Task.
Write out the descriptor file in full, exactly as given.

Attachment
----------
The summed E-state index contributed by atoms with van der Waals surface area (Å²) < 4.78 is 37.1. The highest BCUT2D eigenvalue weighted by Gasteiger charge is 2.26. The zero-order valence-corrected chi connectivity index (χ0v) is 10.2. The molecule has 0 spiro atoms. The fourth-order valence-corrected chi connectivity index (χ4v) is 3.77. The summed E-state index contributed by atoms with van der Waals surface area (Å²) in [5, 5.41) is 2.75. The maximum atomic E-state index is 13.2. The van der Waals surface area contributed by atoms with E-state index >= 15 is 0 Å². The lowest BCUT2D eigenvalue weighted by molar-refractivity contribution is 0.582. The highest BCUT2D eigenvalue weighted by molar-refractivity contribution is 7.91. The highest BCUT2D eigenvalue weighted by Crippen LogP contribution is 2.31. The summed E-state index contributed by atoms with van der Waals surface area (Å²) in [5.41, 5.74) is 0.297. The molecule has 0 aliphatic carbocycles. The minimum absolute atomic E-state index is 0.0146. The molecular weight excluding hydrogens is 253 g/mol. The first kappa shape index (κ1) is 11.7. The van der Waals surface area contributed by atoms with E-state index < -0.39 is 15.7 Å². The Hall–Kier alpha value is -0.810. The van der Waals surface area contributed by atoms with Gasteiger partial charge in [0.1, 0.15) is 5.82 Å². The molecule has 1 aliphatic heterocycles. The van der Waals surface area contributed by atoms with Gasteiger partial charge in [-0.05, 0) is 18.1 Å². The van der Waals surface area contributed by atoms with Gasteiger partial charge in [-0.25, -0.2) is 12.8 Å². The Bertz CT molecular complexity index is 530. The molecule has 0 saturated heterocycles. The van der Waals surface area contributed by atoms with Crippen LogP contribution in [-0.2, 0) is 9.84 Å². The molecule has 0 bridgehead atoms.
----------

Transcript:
The summed E-state index contributed by atoms with van der Waals surface area (Å²) < 4.78 is 37.1. The highest BCUT2D eigenvalue weighted by Gasteiger charge is 2.26. The zero-order valence-corrected chi connectivity index (χ0v) is 10.2. The molecule has 0 spiro atoms. The fourth-order valence-corrected chi connectivity index (χ4v) is 3.77. The summed E-state index contributed by atoms with van der Waals surface area (Å²) in [5, 5.41) is 2.75. The maximum atomic E-state index is 13.2. The van der Waals surface area contributed by atoms with E-state index >= 15 is 0 Å². The lowest BCUT2D eigenvalue weighted by molar-refractivity contribution is 0.582. The highest BCUT2D eigenvalue weighted by molar-refractivity contribution is 7.91. The highest BCUT2D eigenvalue weighted by Crippen LogP contribution is 2.31. The summed E-state index contributed by atoms with van der Waals surface area (Å²) in [5.41, 5.74) is 0.297. The molecule has 0 aliphatic carbocycles. The minimum absolute atomic E-state index is 0.0146. The molecular weight excluding hydrogens is 253 g/mol. The first kappa shape index (κ1) is 11.7. The van der Waals surface area contributed by atoms with E-state index < -0.39 is 15.7 Å². The Hall–Kier alpha value is -0.810. The van der Waals surface area contributed by atoms with Gasteiger partial charge in [0.1, 0.15) is 5.82 Å². The molecule has 1 aliphatic heterocycles. The van der Waals surface area contributed by atoms with Gasteiger partial charge in [-0.05, 0) is 18.1 Å². The van der Waals surface area contributed by atoms with Gasteiger partial charge in [-0.25, -0.2) is 12.8 Å². The Bertz CT molecular complexity index is 530. The molecule has 0 saturated heterocycles. The van der Waals surface area contributed by atoms with Crippen LogP contribution in [-0.2, 0) is 9.84 Å². The molecule has 0 bridgehead atoms.